I have just read an interesting article in the Feline Conservation Federation magazine from March/April 2012. Yes, I was rather slow in getting around to it. It is about behavioral enrichment for captive wild felines. Although it is about wild cats in cages the principles discussed are very close to those that are applicable to domestic cats in houses, particularly full-time indoor cats. They do live in a sort of cage, don’t they? I would like to quote the people who know wild cats better than anyone probably, Mel and Fiona Sunquist. At page 1 of their marvellous book, Wild Cats of the World they write:
When you have a cat in your home, you live with the essence of tiger. Indeed, the appeal of domestic cats may be that they are just a whisker away from their wild relatives.
One of the most significant stressor for a cat, wild or domestic is an environment that is unresponsive. An environment over which the cat has no control. I would like to quote Professor Chris Tromberg if I may:
When animals perceive that they have some control over their surroundings (when their behavior “means something”), symptoms of stress, including stereotypical behaviors, frequently decline. Reduced stress responses are associated with more normal behavior and improved long-term health.
Putting that into simple language I believe this means a cat that is unable to express normal behavior in stimulating surroundings may develop abnormal behavior and possible health problems. I think this is a very important point because a lot of unhappy relationships between cat and human comes down to the human not ensuring that the environment is sufficiently stimulating (of the right kind). The reason may be because the person does not know enough about cat behavior. Often stimulation could be as simple as interacting with their human companion or another cat with whom they are friends. I think it is important that if another cat is brought into the house that the existing cat has some say in choosing the cat.
Cats are basically high powered “fuel guzzling athletes”. They sleep a lot and then burn up energy a lot after they wake up. When wild cats are active they are finding, stalking and chasing prey. This is a challenging task. If a cat is to be able to express natural drives they should be linked in some way to these activities. Domestic cats (and lions in a pride) also get some stimulation from interacting with other friendly cats and of course us.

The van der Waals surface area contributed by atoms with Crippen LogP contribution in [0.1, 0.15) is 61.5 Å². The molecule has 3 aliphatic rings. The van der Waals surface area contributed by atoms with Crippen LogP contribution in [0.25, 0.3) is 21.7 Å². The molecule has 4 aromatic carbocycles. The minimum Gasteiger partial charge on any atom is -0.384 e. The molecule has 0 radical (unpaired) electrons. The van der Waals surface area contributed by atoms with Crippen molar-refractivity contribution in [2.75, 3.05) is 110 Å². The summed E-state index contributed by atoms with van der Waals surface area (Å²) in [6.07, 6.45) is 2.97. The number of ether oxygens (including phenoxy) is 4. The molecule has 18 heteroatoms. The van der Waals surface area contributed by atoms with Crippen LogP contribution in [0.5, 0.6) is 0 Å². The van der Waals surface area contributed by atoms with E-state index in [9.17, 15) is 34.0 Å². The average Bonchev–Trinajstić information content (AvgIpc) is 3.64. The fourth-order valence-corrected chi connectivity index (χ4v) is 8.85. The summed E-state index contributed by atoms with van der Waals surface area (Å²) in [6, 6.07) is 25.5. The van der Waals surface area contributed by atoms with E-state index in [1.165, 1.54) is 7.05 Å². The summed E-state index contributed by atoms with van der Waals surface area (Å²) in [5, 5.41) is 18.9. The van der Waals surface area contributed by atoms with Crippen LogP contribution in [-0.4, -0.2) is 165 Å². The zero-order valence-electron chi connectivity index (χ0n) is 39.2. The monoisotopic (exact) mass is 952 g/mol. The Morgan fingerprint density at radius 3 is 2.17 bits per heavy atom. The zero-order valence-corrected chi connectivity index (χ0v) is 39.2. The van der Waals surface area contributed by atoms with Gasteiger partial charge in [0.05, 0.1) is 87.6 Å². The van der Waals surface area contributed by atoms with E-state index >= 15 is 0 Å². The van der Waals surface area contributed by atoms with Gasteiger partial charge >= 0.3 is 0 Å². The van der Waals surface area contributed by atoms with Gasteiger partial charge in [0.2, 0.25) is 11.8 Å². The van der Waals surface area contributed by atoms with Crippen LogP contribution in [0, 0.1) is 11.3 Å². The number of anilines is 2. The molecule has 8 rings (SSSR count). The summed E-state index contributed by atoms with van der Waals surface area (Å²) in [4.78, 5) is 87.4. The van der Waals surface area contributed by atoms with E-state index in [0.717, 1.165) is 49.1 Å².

Chasing prey is stressful for a short time. That is healthy for a cat as it helps keep the cat sharp and stimulated. A cat needs to use its brain and skills just like people. But if the stress is chronic (long term) and due to an unresponsive environment it can lead to anxiety and cause health problems such as a compromised immune system.
I am reminded by Professor Tromberg that cats have good memories in relation to storing information about…
“extremely averse experiences. Felines do not forget. Never spank a cat…..They respond well to reinforcement but do not respond well to punishment”.
If you do punish a cat like a child he might become wary of you. You’ll lose a friend if you ever were a friend. This echos what I wrote years ago about not punishing your cat. If you do punish your cat and he becomes wary of you but at the same time is forced to live with you he is living in an unsuitable environment. A stressful environment rather than an enriched one. I feel certain that a lot of relationships break down this way.
A cat might become “sensitized” to what the professor calls a “provocative stimulus” in their environment. “Sensitised” means the cat will become jumpy to a stimulus that resembles the original one. The cat will generalize. A “provocative stimulus” would be something that frightened or startled the cat. I recall my dear late lady cat. She was always jumpy when she heard the sound of a lorry outside and noisy footsteps. This indicated to me (possibly incorrectly) that she had had a bad experience with a man with heavy shoes or boots, perhaps a builder. This is just one rather simple example. Charlie my current cat companion is nervous with blonde women! What happened? He is generalizing.
I guess the moral is to avoid a stimulus that creates a marker in the mind of a domestic cat because he won’t forget. The damage will be done. Correct stimuli in a reliably predictable environment is the aim. I wonder sometimes if the human race is totally missing the point on how to keep a domestic cat happy and healthy.